Hanover Police Department introduces active shooter training
The Hanover Police Department will now offer a free course designed to teach strategies and guidelines for surviving in an active shooter event to local businesses and organizations. The “Civilian Response to Active Shooter Events” course was developed by the Advanced Law Enforcement Rapid Response Training Center at Texas State University to teach the center’s “Avoid, Deny, Defend” strategy.
According to ALERRT’s ADD website, the ADD strategy involves avoiding the threat by moving away as quickly as possible, denying the threat by creating barriers and being prepared to defend yourself if the “avoid” and”deny” methods fail.
CRASE’s curriculum was developed by examining what has and has not been effective in past responses to active shooter events, according to Hanover Police captain Mark Bodanza.
“Law enforcement has been trained to be able to go out and teach these classes throughout the country,” he said. “The course exposes people to the reality of where active shooter events happen statistically, the profile of what an active shooter looks like and ways to protect themselves if in fact something happened.”
Hanover Police Chief Charlie Dennis said the ultimate purpose of the course is to increase the chance of survival for those that find themselves in an active shooter event.
“This is real life,” Dennis said. “These events are happening, so it’s all about what can we do and what tools can we give you that may help you survive if you find yourself in such an event.”
He added that civilians must often make quick decisions before law enforcement arrives, since most active shooter events last less than five minutes. The course, Dennis said, is about helping people understand how their brains react to trauma and stress and training them to think about their options and exit strategies.
“Many times, including the [recent Parkland, Florida school shooting], the shooting event was over by the time law enforcement arrived, so we’re trying to give you some pre-planned response options that the CRASE program is built on,” he said.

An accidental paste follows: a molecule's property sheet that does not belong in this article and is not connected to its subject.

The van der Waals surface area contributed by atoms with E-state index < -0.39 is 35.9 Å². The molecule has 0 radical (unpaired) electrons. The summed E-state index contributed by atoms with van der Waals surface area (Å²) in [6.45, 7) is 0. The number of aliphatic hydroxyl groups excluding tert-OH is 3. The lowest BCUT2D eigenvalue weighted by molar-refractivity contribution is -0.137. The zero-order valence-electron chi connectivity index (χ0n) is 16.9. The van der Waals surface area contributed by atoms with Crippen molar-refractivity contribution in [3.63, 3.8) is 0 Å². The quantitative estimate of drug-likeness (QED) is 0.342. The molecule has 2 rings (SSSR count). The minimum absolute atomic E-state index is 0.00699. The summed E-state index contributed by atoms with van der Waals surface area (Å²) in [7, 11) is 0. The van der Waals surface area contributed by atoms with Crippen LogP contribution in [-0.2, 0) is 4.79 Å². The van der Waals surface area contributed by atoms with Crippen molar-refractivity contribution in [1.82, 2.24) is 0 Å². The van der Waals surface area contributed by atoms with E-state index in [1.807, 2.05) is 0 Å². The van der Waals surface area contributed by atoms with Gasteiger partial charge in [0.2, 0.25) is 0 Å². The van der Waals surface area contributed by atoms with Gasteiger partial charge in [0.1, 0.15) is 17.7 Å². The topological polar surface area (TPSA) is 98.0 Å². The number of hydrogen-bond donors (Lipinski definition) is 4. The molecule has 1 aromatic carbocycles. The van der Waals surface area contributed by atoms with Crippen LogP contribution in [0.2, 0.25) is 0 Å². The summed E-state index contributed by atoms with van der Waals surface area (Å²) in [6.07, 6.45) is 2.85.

Bodanza said he hopes the course will encourage individuals to have discussions with their peers and families about entering situations with more awareness of their surroundings.
“When [civilians go] to a hockey game or a movie theater, they’re looking for the exits, or if they’re at an event, they’re thinking of the ‘What if?’” he said. “It’s unfortunate that we have come to that point in society of thinking, ‘What if it happens?’”
Three members of the Hanover Police Department were trained to teach the course last year. The department has been rolling out the CRASE course in the community for the past six months, according to Dennis. He said there is no intended end date for the program.
“As long as we see events like this occurring in our country, we want to provide the training that may save someone’s life,” he said. “Since the press release went out [on Feb. 15], we’ve had about six or seven groups or businesses that have contacted us.”
He said the groups requesting the course have included banks, retirement centers, churches, schools, nonprofit organizations, a construction company and several individuals.
Interim director of Safety and Security Keysi Montás expressed support for the CRASE course and encouraged those interested to take part in the training.
“It’s a general approach course; anybody can take advantage of [CRASE] because it’s great information,” he said. “We do collaborate in our response [to active shooter events] with Hanover Police. But we provide joint training with them that is also site-specific and college-oriented.”
Bodanza and Dennis both said that they would be interested in teaching the course at Dartmouth if asked.
“If there’s an association, a group, or if there’s a particular community within Dartmouth that’s interested in hosting, then we would entertain the idea of collaborating with Dartmouth or the entities to be able to bring in to the College,” Dennis said.